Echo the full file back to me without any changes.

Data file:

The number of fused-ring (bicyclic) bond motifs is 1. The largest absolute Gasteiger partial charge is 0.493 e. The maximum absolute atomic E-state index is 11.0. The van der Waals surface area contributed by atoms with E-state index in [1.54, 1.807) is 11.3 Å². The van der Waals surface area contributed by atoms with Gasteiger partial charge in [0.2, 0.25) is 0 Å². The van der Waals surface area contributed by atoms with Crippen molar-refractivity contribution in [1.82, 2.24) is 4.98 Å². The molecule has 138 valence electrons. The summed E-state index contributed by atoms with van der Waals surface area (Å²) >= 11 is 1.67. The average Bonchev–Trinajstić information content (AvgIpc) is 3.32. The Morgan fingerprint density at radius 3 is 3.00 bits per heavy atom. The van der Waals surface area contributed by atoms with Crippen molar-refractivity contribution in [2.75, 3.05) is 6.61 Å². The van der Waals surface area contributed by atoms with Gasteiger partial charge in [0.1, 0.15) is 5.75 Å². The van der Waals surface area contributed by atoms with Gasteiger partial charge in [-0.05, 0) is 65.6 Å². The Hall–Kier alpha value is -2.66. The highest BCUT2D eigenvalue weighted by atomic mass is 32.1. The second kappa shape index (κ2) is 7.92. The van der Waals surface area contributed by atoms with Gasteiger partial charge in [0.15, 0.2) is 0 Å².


The number of fused-ring (bicyclic) bond motifs is 1. The largest absolute Gasteiger partial charge is 0.493 e. The maximum absolute atomic E-state index is 11.0. The van der Waals surface area contributed by atoms with E-state index in [1.54, 1.807) is 11.3 Å². The van der Waals surface area contributed by atoms with Gasteiger partial charge in [0.2, 0.25) is 0 Å². The van der Waals surface area contributed by atoms with Crippen molar-refractivity contribution in [1.82, 2.24) is 4.98 Å². The molecule has 138 valence electrons. The summed E-state index contributed by atoms with van der Waals surface area (Å²) >= 11 is 1.67. The average Bonchev–Trinajstić information content (AvgIpc) is 3.32. The Morgan fingerprint density at radius 3 is 3.00 bits per heavy atom. The van der Waals surface area contributed by atoms with Crippen molar-refractivity contribution in [2.75, 3.05) is 6.61 Å². The van der Waals surface area contributed by atoms with Gasteiger partial charge in [0.1, 0.15) is 5.75 Å². The van der Waals surface area contributed by atoms with Gasteiger partial charge in [-0.05, 0) is 65.6 Å². The Hall–Kier alpha value is -2.66. The highest BCUT2D eigenvalue weighted by atomic mass is 32.1. The second kappa shape index (κ2) is 7.92. The van der Waals surface area contributed by atoms with Gasteiger partial charge in [0.15, 0.2) is 0 Å².